What the Ensemble Jannequin produces, to say it upfront, has fairly little to do with Kastner’s partition—it is an eight-minute excerpt of sections from the substantial symphony, adapted for the forces the vocal ensemble normally operates with: they replace Kastner’s extravagant orchestral forces with piano, organ, and lute sounds. The excerpts they put together focus on the humorous episode of the “dormeur” (sleeper) and his lovely serenade, which is repeatedly disturbed by the rude shouts of the market vendors.
The livre to which Les cris de Paris forms the partition, is a study—we might almost want to call it a musical ethnography—of the street cries of market vendors of Paris in a by-gone age. Kastner tirelessly collected, transcribed, notated, and classified the hundreds of calls that made up the soundscape of urban Paris and that were fast disappearing in the course of the industrialization. If any reader wonders why the cris de Paris are all so surprisingly musical, rhythmic and diatonic, a ready answer can be found in the partition, which weaves all these different sound snippets into a dense symphonic web of motivic relations.
The whole project is carried by a prominent sense of nostalgia, and was eagerly studied by French musicians of subsequent generations. It is not for nothing that the first vocal entry we hear in this recording is “Restez, ô mes songes fidèles” (stay, my faithful dreams). The Ensemble Jannequin subtly underlines the melancholy relationship of Kastner’s work to an irrevocableage by adopting archaic, though historically accurate, French pronunciation in their performance, which by the nineteenth century was outmoded—pronouncing, for instance, “trois” and “noix” with a nasal diphthong.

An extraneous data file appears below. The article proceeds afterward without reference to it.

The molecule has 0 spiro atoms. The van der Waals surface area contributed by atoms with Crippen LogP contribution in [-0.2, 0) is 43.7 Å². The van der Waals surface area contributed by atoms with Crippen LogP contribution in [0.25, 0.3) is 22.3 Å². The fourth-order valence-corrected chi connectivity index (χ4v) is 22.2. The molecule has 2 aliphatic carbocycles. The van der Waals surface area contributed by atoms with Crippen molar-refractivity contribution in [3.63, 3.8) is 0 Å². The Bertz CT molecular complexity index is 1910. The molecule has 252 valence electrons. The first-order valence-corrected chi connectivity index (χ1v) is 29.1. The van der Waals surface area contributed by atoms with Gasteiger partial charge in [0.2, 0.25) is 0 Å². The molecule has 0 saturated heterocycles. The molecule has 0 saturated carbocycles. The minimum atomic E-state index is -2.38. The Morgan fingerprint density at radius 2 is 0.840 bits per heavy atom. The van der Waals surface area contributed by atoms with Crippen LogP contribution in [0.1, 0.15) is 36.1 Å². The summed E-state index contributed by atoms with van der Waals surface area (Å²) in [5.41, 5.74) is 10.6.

The dense and virtuosic polyphonic texture here suggests a closer relationship with operatic stretti than with symphonic genres. The Ensemble Jannequin is primarily interested Kastner’s work in so far as it creates a link to Clément Jannequin’s famous sixteenth-century chanson “Les cris de Paris.” (In his livre, Kastner criticized Jannequin for his insufficiently “scientific” approach to his material, which sacrificed authenticity in the service of following the rules of counterpoint.)
The boisterous and rambunctious excerpts that the Ensemble Jannequin singles out, however, do not necessarily convey the impression that the symphony as a whole would make. Despite the “humoristique” overtones of the whole symphony, the score ends with a tender (and extremely quiet) chorus, which completes a whole day of noises in the cityscape of Paris.
It is worth studying the score as a whole—not only for the virtuosic web of market calls that Kastner weaves into his music, but also for the progressive instrumental effects that Kastner employs, including harp harmonics, and the sheer profligate orchestral forces that Kastner’s boundless imagination conjures up (including a march that requires forty different brass instruments). In the end, one can only agree with Spitta, that this is a music for which performance is secondary. It revels, more than anything else, in its status beyond boundaries as an impossible symphony.